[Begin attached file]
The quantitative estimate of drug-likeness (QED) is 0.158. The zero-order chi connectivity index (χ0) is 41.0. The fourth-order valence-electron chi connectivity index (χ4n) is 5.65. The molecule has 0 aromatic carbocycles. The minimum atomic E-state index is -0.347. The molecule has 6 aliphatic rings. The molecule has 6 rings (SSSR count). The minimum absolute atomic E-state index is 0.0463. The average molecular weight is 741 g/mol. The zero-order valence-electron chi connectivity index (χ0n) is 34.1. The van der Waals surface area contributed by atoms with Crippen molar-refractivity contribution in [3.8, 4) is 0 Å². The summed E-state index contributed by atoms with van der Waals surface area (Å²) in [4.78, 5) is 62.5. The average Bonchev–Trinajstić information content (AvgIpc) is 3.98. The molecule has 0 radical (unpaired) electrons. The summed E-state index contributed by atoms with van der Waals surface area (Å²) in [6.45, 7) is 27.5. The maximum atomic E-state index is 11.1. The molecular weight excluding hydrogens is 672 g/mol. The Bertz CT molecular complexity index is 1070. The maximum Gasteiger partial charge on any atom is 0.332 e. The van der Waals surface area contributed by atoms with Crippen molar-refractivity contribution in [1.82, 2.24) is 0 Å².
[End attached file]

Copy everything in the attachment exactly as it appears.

The quantitative estimate of drug-likeness (QED) is 0.158. The zero-order chi connectivity index (χ0) is 41.0. The fourth-order valence-electron chi connectivity index (χ4n) is 5.65. The molecule has 0 aromatic carbocycles. The minimum atomic E-state index is -0.347. The molecule has 6 aliphatic rings. The molecule has 6 rings (SSSR count). The minimum absolute atomic E-state index is 0.0463. The average molecular weight is 741 g/mol. The zero-order valence-electron chi connectivity index (χ0n) is 34.1. The van der Waals surface area contributed by atoms with Crippen molar-refractivity contribution in [3.8, 4) is 0 Å². The summed E-state index contributed by atoms with van der Waals surface area (Å²) in [4.78, 5) is 62.5. The average Bonchev–Trinajstić information content (AvgIpc) is 3.98. The molecule has 0 radical (unpaired) electrons. The summed E-state index contributed by atoms with van der Waals surface area (Å²) in [6.45, 7) is 27.5. The maximum atomic E-state index is 11.1. The molecular weight excluding hydrogens is 672 g/mol. The Bertz CT molecular complexity index is 1070. The maximum Gasteiger partial charge on any atom is 0.332 e. The van der Waals surface area contributed by atoms with Crippen molar-refractivity contribution in [1.82, 2.24) is 0 Å².